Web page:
Thursday, September 21, 2017

Get Caught Reading a Banned Book

This year’s Banned Books Week celebration of the freedom to read, organized since 1982 by a coalition including the American Library Association (ALA), the American Booksellers Association and the National Council of Teachers of English, is September 24-30. This event highlights the need for free access to information and ideas without censorship regardless of personal views. From “A Brave New World” to “Harry Potter” to the Bible, ALA’s Office for Intellectual Freedom reports the books are challenged, censored and banned every year.

To raise awareness of the effects of censorship on communities, the Ridgefield Library is featuring an interactive “Get Caught Reading a Banned Book” display. Patrons may take a selfie, or pose for a photo in front of a “mugshot” backdrop with a favorite challenged or banned book. Check our displays or browse banned book lists at our service desk to help make a selection – you may be surprised at some of the titles on the list. The Library encourages patrons and visitors to share their images on social media with the hashtags: #rebelreader and #ireadbannedbooks.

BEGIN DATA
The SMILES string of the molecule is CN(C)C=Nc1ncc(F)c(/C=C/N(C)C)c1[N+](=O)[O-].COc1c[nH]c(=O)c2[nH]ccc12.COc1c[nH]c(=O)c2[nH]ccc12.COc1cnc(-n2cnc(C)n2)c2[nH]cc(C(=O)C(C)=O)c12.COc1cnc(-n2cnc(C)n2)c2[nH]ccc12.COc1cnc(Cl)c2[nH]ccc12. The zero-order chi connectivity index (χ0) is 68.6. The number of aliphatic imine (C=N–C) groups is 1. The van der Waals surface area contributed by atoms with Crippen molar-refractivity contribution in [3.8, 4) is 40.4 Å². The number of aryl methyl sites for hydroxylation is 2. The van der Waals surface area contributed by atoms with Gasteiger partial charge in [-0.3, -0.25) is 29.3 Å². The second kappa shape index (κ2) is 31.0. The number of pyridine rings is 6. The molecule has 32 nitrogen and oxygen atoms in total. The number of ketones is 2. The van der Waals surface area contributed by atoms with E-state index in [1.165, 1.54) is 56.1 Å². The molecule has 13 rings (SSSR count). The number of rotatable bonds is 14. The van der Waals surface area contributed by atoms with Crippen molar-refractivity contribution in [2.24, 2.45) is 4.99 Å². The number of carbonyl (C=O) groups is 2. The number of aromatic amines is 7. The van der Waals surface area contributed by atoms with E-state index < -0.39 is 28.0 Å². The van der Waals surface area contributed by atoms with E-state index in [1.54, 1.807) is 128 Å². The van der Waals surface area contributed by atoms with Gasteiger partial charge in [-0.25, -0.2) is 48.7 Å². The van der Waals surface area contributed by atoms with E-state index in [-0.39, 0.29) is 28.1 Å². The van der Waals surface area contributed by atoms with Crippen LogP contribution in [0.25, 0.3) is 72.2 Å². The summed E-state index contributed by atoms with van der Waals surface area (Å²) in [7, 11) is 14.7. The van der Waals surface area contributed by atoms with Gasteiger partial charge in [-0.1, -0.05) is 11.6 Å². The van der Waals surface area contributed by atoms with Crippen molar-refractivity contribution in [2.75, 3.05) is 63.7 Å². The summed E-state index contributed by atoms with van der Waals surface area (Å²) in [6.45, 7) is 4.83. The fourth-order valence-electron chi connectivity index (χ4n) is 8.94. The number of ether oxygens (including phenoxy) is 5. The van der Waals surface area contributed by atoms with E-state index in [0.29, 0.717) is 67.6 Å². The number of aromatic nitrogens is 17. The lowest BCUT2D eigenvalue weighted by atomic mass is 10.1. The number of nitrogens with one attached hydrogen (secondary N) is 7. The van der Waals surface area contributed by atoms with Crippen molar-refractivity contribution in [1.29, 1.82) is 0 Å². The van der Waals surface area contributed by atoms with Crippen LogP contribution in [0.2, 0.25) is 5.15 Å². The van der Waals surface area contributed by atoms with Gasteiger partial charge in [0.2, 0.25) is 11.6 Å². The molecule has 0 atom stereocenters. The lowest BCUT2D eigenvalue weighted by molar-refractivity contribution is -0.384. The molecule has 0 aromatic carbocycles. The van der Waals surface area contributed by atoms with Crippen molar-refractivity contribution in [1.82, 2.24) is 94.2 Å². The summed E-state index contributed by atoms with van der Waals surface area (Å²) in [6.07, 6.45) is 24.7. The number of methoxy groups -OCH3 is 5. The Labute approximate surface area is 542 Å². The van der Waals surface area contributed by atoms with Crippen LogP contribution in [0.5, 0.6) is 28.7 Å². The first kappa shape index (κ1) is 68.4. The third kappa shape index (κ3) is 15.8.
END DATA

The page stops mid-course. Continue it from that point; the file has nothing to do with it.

Contributed by Kristina Lareau, Head of Children's Services

Thursday, September 7, 2017

Game On!

Our annual RidgeCon pop culture celebration has become so popular that we have decided to continue the fun throughout the year. The first RidgeCon “spin-off” will be the launch in September of two recurring gaming programs. 

We Got Games is a tabletop gaming meet-up for adults and teens on the 2nd Tuesday evening of the month. Family Game Day will meet on the fourth Saturday of each month and is an afternoon drop-in program for families with children aged 4 and up.  

What does playing Apples to Apples or the Settlers of Cataan have to do with libraries? Experts in many disciplines now recognize the importance of play in childhood development, in aiding the retention of mental acuity in later years and in fostering collaboration and teamwork for all ages. Not only do tabletop games offer friendly competition, but many require strategy, planning, critical analysis, storytelling and creative thinking. Playing games with children can help their social development, literacy skills and better recognition of cause-and-effect. These skills are many of the same ones libraries introduce and reinforce in storytimes, book discussions and other programs, as well as through tools such as Kindle Fires for kids and and other online tutorials for adults.